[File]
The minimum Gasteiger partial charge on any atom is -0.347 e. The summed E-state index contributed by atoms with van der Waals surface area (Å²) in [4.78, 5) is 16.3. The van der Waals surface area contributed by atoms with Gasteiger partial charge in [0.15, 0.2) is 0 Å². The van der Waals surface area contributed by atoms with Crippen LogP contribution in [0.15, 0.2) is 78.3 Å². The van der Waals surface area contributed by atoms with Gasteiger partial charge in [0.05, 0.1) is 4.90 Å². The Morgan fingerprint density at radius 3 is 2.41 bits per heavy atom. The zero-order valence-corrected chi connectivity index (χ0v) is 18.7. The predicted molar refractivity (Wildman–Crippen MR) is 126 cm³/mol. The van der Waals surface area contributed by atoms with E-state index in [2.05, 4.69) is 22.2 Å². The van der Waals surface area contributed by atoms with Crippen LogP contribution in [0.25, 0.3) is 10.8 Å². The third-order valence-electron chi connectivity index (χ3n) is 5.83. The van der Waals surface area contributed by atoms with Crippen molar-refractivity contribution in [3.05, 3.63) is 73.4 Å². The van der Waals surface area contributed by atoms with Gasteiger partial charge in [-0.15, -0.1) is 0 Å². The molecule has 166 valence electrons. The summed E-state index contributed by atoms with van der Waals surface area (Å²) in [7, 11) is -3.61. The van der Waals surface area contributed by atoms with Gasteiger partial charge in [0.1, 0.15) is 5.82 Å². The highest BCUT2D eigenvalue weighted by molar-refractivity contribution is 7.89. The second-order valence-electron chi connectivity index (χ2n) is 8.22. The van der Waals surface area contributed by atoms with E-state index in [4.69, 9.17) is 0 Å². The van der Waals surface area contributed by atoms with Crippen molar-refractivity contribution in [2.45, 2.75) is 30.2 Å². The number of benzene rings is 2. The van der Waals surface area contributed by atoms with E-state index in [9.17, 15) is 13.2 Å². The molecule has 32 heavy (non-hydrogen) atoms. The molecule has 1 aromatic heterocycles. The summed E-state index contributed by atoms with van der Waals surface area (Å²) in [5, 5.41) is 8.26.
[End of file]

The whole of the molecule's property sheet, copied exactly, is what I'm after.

The minimum Gasteiger partial charge on any atom is -0.347 e. The summed E-state index contributed by atoms with van der Waals surface area (Å²) in [4.78, 5) is 16.3. The van der Waals surface area contributed by atoms with Gasteiger partial charge in [0.15, 0.2) is 0 Å². The van der Waals surface area contributed by atoms with Crippen LogP contribution in [0.15, 0.2) is 78.3 Å². The van der Waals surface area contributed by atoms with Gasteiger partial charge in [0.05, 0.1) is 4.90 Å². The Morgan fingerprint density at radius 3 is 2.41 bits per heavy atom. The zero-order valence-corrected chi connectivity index (χ0v) is 18.7. The predicted molar refractivity (Wildman–Crippen MR) is 126 cm³/mol. The van der Waals surface area contributed by atoms with E-state index in [2.05, 4.69) is 22.2 Å². The van der Waals surface area contributed by atoms with Crippen LogP contribution in [0.25, 0.3) is 10.8 Å². The third-order valence-electron chi connectivity index (χ3n) is 5.83. The van der Waals surface area contributed by atoms with Crippen molar-refractivity contribution in [3.05, 3.63) is 73.4 Å². The van der Waals surface area contributed by atoms with Gasteiger partial charge in [-0.15, -0.1) is 0 Å². The molecule has 166 valence electrons. The summed E-state index contributed by atoms with van der Waals surface area (Å²) in [7, 11) is -3.61. The van der Waals surface area contributed by atoms with Gasteiger partial charge in [0.1, 0.15) is 5.82 Å². The highest BCUT2D eigenvalue weighted by molar-refractivity contribution is 7.89. The second-order valence-electron chi connectivity index (χ2n) is 8.22. The van der Waals surface area contributed by atoms with E-state index in [4.69, 9.17) is 0 Å². The van der Waals surface area contributed by atoms with Crippen molar-refractivity contribution in [2.45, 2.75) is 30.2 Å². The number of benzene rings is 2. The van der Waals surface area contributed by atoms with E-state index in [9.17, 15) is 13.2 Å². The molecule has 32 heavy (non-hydrogen) atoms. The molecule has 1 aromatic heterocycles. The summed E-state index contributed by atoms with van der Waals surface area (Å²) in [5, 5.41) is 8.26.